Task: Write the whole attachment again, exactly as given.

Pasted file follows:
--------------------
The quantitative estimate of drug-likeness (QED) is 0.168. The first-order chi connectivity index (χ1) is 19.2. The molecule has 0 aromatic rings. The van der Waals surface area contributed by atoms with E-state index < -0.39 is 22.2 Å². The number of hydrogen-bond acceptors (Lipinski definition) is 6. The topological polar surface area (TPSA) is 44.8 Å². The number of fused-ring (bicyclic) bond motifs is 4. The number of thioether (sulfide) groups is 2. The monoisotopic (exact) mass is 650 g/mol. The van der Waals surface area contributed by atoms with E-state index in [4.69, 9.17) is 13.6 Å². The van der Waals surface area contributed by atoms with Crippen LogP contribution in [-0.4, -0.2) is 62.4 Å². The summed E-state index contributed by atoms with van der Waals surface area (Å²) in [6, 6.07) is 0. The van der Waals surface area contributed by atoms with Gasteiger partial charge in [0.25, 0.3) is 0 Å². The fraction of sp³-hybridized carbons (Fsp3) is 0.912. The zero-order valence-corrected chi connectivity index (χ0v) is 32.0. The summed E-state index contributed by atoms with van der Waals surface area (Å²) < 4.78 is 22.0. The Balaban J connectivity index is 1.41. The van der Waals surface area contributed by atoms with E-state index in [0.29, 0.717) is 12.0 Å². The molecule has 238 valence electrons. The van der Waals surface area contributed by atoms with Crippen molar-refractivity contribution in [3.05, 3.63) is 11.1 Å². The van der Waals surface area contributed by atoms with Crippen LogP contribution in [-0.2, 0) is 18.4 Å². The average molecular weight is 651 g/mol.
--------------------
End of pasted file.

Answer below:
The quantitative estimate of drug-likeness (QED) is 0.168. The first-order chi connectivity index (χ1) is 19.2. The molecule has 0 aromatic rings. The van der Waals surface area contributed by atoms with E-state index < -0.39 is 22.2 Å². The number of hydrogen-bond acceptors (Lipinski definition) is 6. The topological polar surface area (TPSA) is 44.8 Å². The number of fused-ring (bicyclic) bond motifs is 4. The number of thioether (sulfide) groups is 2. The monoisotopic (exact) mass is 650 g/mol. The van der Waals surface area contributed by atoms with E-state index in [4.69, 9.17) is 13.6 Å². The van der Waals surface area contributed by atoms with Crippen LogP contribution in [-0.4, -0.2) is 62.4 Å². The summed E-state index contributed by atoms with van der Waals surface area (Å²) in [6, 6.07) is 0. The van der Waals surface area contributed by atoms with Gasteiger partial charge in [0.25, 0.3) is 0 Å². The fraction of sp³-hybridized carbons (Fsp3) is 0.912. The zero-order valence-corrected chi connectivity index (χ0v) is 32.0. The summed E-state index contributed by atoms with van der Waals surface area (Å²) < 4.78 is 22.0. The Balaban J connectivity index is 1.41. The van der Waals surface area contributed by atoms with E-state index in [0.29, 0.717) is 12.0 Å². The molecule has 238 valence electrons. The van der Waals surface area contributed by atoms with Crippen molar-refractivity contribution in [3.05, 3.63) is 11.1 Å². The van der Waals surface area contributed by atoms with Crippen LogP contribution in [-0.2, 0) is 18.4 Å². The average molecular weight is 651 g/mol.